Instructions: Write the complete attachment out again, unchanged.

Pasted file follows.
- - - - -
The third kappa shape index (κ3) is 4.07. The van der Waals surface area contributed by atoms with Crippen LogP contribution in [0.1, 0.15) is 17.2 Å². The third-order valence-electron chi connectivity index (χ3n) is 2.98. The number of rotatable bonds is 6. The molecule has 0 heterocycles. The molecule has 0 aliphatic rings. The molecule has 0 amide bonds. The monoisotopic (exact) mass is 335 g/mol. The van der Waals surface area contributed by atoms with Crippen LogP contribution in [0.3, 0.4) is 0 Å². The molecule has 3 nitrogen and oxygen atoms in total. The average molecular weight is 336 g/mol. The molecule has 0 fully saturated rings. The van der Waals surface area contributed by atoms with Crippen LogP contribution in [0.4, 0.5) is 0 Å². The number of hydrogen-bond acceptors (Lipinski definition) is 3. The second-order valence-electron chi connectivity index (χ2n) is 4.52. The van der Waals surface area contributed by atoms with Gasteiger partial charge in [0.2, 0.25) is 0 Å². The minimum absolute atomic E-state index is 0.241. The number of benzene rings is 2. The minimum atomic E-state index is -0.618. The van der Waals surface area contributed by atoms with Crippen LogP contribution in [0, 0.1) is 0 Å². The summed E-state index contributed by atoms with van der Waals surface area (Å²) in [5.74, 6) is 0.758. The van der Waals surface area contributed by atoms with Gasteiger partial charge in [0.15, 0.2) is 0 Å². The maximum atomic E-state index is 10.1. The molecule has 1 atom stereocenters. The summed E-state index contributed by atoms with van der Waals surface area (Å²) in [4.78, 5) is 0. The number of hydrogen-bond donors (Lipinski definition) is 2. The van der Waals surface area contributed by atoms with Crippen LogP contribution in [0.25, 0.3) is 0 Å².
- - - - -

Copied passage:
The third kappa shape index (κ3) is 4.07. The van der Waals surface area contributed by atoms with Crippen LogP contribution in [0.1, 0.15) is 17.2 Å². The third-order valence-electron chi connectivity index (χ3n) is 2.98. The number of rotatable bonds is 6. The molecule has 0 heterocycles. The molecule has 0 aliphatic rings. The molecule has 0 amide bonds. The monoisotopic (exact) mass is 335 g/mol. The van der Waals surface area contributed by atoms with Crippen LogP contribution in [0.3, 0.4) is 0 Å². The molecule has 3 nitrogen and oxygen atoms in total. The average molecular weight is 336 g/mol. The molecule has 0 fully saturated rings. The van der Waals surface area contributed by atoms with Crippen LogP contribution in [0.4, 0.5) is 0 Å². The number of hydrogen-bond acceptors (Lipinski definition) is 3. The second-order valence-electron chi connectivity index (χ2n) is 4.52. The van der Waals surface area contributed by atoms with Gasteiger partial charge in [0.2, 0.25) is 0 Å². The minimum absolute atomic E-state index is 0.241. The number of benzene rings is 2. The minimum atomic E-state index is -0.618. The van der Waals surface area contributed by atoms with Crippen LogP contribution in [0, 0.1) is 0 Å². The summed E-state index contributed by atoms with van der Waals surface area (Å²) in [5.74, 6) is 0.758. The van der Waals surface area contributed by atoms with Gasteiger partial charge in [0.15, 0.2) is 0 Å². The maximum atomic E-state index is 10.1. The molecule has 1 atom stereocenters. The summed E-state index contributed by atoms with van der Waals surface area (Å²) in [4.78, 5) is 0. The number of hydrogen-bond donors (Lipinski definition) is 2. The van der Waals surface area contributed by atoms with Crippen LogP contribution in [0.25, 0.3) is 0 Å².